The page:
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  7. What a fabulous story Jo. Food is so tied up in family memories. hugs, Olive

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  8. Never in my life have I eaten or made soup with ground beef (which we call mince) in it. Dad would never have thought of it either. I don't think Dad ever made soup of any kind. Any mince in our house was made into hamburgers. Dad would soak some stale bread in milk (urk) then mix it into the mince with egg and chopped onions, then he'd shape patties and fry them for our dinner. Sometimes we'd have them on bread with sauce and extra fried onion, sometimes we'd have them on a plate with instant mashed potatoes and sauce. If he remembered he'd open a tin of peas too.

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  9. Great story and great memories.
    We had soup made with mince, turnips and carrots when with the family in Scotland...it was delicious!
    Father had two specialities...vinegar soup...beef bone soup with veg and as tiny touch of vinegar...and cheese and potato pie. Luckily he washed up his utensils too!

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  10. What an amazing memory. So good that you pass the story down, along with the soup, to each generation. I hope it goes on. My Dad cooked whitefish fillets.....

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  11. Wonderful memories. My dad could cook...but only one dish, corned beef hash which he would serve with HP Sauce, it was delicious; unfortunately he always served it with processed peas and tinned carrots, which were vile, and he insisted that we eat them.

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  12. You've got about 10 years on me. My mom was always home but never there when we got home from school. She was always in her room, door closed, taking her nap. She didn't usually get up until an hour or so before our father was due to get home which was about 7 PM. I realize now that she was probably suffering from depression as so many women were back then. She had a whole drawer full of 'mother's little helpers'. as for the soup, something so common would never have been allowed in our house. But when we were raising our kids and living on a working artist's income, we often had Leftover Soup.All leftovers went in a container until we had enough for soup and that was our dinner that night. Sometimes it was pretty good but sometimes it was pretty terrible.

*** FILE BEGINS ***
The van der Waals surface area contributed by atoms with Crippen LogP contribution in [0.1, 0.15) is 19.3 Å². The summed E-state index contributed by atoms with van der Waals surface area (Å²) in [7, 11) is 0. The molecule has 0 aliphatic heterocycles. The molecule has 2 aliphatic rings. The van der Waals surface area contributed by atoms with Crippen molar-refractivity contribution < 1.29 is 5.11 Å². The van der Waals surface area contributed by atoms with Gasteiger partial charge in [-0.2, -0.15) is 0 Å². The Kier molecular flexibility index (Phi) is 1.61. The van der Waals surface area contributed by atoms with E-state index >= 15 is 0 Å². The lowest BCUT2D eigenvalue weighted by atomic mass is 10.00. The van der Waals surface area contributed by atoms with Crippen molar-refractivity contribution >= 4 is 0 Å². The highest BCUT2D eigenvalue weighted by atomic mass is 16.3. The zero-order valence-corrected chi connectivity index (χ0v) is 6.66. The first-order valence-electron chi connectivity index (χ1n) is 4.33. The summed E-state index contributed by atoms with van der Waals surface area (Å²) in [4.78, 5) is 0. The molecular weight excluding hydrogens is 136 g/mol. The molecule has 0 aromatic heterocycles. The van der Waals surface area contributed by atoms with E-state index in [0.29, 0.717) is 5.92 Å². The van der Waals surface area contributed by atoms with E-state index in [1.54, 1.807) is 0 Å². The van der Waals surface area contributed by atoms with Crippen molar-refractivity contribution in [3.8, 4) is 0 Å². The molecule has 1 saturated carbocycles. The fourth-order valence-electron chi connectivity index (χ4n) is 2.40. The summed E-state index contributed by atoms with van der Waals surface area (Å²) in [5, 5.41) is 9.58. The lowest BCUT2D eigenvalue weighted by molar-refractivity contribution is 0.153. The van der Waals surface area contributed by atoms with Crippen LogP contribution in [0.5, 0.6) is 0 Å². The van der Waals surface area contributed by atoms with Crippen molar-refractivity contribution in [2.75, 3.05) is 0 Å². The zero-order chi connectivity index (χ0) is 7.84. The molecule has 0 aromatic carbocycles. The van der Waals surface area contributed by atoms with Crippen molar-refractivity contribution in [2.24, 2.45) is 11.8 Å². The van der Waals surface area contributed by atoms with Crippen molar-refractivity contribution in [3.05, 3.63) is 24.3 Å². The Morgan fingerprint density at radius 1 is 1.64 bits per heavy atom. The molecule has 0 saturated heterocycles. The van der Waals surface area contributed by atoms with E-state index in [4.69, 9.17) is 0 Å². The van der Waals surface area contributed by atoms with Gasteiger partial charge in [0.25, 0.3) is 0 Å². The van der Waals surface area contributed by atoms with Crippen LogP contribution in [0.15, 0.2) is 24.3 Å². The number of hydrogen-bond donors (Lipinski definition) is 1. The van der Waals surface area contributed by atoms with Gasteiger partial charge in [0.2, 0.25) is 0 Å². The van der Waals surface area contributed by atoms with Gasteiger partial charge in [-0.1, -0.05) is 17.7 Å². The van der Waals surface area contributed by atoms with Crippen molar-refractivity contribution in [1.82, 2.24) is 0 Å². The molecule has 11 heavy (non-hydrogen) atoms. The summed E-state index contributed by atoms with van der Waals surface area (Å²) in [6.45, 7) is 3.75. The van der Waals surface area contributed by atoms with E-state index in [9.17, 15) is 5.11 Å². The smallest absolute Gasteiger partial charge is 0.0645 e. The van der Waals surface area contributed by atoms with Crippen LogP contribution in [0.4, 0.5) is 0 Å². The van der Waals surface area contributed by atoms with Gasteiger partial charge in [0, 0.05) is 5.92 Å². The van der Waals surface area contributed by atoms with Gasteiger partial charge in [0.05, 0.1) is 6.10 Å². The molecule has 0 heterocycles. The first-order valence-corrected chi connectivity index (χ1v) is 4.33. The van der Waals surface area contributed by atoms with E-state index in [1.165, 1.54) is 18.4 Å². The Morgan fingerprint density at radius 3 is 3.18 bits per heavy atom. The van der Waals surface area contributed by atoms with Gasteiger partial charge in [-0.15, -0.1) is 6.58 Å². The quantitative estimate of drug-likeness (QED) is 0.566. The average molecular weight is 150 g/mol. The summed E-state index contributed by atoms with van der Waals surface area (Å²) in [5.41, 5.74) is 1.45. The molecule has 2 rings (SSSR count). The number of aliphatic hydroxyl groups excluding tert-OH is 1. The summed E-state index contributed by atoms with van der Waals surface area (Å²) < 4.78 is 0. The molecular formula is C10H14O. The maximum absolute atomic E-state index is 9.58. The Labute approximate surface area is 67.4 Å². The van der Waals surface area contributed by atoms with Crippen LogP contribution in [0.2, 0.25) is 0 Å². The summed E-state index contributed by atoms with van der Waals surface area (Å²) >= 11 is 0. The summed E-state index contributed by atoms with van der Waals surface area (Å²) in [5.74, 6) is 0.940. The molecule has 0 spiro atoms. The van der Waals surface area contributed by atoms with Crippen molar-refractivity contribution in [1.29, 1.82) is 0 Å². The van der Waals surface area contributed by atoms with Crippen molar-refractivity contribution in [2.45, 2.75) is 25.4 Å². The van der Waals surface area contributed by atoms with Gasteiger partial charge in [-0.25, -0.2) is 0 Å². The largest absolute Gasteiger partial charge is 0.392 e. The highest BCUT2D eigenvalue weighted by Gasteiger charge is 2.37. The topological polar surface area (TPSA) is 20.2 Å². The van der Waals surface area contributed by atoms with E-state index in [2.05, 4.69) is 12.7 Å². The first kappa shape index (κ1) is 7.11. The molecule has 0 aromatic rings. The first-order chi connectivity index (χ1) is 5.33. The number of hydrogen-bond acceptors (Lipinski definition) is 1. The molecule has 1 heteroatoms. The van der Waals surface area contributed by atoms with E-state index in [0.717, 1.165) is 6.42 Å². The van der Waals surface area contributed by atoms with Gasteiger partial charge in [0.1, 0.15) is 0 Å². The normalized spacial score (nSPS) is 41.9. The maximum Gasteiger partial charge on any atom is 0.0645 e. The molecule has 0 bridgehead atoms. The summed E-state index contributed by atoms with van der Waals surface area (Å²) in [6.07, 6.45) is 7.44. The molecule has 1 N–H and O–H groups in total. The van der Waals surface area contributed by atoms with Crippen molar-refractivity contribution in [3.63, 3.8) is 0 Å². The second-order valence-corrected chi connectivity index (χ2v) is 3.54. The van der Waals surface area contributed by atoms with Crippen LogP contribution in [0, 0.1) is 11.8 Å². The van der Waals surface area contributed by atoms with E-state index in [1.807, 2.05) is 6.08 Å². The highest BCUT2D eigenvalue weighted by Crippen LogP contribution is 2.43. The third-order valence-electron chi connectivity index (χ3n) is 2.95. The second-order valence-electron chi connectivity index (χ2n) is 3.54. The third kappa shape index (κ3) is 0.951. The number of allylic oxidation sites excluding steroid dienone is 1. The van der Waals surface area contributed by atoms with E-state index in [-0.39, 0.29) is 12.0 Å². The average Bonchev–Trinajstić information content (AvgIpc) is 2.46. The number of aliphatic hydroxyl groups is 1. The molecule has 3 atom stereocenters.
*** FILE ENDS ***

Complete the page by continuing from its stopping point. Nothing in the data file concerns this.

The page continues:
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  13. Dad was a chef but changed jobs (no money in cooking in those days). He always cooked our special Friday night meal and it was looked forward to! He could open a 'bare' cupboard and make something delicious.
    Jane x

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  14. The soup story sounded so good I needed to have some, my version of Dad's homemade soup!

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  15. I have never heard of making soup with raw hamburger either. I'm sure that almost any combination of pasta and meat would be
    good to a hungry kid!

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  16. I loved reading that story - you told it well.

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  17. Thanks for the great memory of the day I was born!

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  18. Wow! What a great story and I'm impressed with your dad's soup-making abilities. I think the best thing my dad ever made, which was usually when I was feeling sick, was egg in a cup. But it's funny how you remember those special, out of the blue meals. Great post!

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  19. ha! my dad who made this in the depression called it bum soup.